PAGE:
Both absorption and stimulated emission
are induced transitions,
whose rates are proportional to the intensity I (T) of the
surrounding radiation
(a density of energy expressed in pascals (Pa) or joules per cubic meter).
Being exact timereversal of each other, they must occur at the same rate:
B_{12} =
B_{21} = B
The coefficients A and B are properties of the atom and,
thus, do not depend on the temperature T of the surrounding
photon gas. When thermal equilibrium is achieved at a certain
temperature T, the numbers of atoms in both states
(which may depend on T) remain constant.
So, the total transition rates from either energy level to the other are equal:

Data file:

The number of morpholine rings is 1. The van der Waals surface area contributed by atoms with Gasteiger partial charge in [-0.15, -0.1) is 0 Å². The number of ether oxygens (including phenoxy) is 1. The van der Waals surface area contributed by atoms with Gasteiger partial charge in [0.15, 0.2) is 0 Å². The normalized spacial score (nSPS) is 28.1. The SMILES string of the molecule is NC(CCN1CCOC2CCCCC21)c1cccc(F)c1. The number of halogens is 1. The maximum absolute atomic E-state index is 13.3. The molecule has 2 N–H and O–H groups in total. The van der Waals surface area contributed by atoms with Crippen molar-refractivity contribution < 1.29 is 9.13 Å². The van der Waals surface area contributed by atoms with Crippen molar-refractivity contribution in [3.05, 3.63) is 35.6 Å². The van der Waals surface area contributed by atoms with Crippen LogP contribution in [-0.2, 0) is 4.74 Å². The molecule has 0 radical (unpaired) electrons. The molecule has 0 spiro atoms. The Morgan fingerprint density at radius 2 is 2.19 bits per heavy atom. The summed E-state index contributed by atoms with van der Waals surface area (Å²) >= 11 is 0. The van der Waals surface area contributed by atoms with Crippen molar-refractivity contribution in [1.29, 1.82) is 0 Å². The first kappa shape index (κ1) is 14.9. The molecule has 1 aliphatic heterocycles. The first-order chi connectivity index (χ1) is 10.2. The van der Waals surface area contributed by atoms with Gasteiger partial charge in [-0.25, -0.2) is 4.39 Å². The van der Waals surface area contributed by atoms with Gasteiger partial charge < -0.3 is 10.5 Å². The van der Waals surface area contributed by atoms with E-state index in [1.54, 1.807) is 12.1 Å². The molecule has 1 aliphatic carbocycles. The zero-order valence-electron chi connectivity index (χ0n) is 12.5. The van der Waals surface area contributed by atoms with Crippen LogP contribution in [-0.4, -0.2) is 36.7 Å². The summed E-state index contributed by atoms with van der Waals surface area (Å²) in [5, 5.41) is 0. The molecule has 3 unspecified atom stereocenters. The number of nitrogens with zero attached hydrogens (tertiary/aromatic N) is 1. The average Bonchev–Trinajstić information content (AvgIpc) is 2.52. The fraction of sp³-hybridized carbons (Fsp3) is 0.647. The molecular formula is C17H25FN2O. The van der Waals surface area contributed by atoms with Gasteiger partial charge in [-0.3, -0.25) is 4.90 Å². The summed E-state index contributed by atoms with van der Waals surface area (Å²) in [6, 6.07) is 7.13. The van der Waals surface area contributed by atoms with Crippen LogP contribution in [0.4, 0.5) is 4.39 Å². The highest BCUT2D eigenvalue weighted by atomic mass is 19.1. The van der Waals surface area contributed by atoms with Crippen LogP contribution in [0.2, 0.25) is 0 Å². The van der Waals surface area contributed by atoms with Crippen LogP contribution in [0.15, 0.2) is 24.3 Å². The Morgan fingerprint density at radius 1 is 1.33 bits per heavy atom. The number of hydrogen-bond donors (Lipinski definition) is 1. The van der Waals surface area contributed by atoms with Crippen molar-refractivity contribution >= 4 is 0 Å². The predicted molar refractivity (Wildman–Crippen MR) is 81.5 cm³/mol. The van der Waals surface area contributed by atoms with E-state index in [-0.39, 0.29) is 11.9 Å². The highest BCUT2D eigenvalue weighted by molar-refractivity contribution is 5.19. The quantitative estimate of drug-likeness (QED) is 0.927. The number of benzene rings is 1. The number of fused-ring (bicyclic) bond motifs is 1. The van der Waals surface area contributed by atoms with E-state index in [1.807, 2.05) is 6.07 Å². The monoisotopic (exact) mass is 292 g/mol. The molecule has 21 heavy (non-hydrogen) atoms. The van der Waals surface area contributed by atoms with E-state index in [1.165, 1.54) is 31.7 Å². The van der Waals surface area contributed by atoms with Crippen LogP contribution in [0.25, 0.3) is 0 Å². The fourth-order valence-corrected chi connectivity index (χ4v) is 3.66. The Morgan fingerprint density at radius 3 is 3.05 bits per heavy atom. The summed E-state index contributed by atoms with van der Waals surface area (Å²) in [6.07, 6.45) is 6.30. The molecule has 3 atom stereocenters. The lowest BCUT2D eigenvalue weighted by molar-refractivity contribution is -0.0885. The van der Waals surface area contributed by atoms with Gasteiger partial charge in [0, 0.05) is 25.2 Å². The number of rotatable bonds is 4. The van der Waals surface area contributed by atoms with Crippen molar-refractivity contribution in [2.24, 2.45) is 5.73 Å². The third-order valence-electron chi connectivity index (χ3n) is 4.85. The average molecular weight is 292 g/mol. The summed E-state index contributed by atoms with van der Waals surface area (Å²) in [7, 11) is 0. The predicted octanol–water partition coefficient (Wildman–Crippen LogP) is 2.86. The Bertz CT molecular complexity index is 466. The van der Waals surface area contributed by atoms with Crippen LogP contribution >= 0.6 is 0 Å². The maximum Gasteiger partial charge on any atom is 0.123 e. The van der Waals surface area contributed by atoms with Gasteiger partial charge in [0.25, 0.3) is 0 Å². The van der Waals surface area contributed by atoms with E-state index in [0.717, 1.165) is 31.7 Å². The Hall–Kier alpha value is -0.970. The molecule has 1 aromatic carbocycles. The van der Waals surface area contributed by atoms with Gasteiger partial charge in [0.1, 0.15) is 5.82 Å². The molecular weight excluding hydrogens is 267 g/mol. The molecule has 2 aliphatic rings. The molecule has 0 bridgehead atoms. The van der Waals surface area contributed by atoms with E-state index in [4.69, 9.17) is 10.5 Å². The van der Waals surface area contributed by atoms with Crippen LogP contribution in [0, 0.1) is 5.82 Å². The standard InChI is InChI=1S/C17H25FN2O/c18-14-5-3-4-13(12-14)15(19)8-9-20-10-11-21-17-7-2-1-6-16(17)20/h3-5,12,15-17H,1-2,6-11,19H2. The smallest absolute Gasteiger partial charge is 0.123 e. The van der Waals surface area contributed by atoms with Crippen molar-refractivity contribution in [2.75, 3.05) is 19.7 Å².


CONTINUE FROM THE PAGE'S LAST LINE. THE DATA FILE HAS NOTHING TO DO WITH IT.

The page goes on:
N_{1} [ B_{12} I (T) ] =
N_{2} [ A + B_{21} I (T) ]
Solving for I, this yields: I (T) =
( A / B ) / [ N_{1} / N_{2}  1 ]
On the other hand, the ratios of the populations of the two energy levels is
an exponential function of the ratio of the energy difference to the
thermal energy (kT)
according to Boltzmann's statistics:
N_{2} / N_{1} =
exp [ ( E_{2} E_{1 }) / kT ]
Einstein's equation:
A / B =
8p hn^{3} dn
/ c^{3}
In this, dn stands for the width of
the atomic transistion spectrum which is very narrow compared to the whole blackbody
spectrum and is thus adequately represented by a delta distribution
(instead of properly convoluting the blackbody spectrum with the socalled
atomic lineshape function ).
Absorption (electromagnetic radiation)

Spontaneous emission

Stimulated emission
Detailed balance

Boltzmann distribution

Planck's law

Einstein coefficients

Atomic spectral line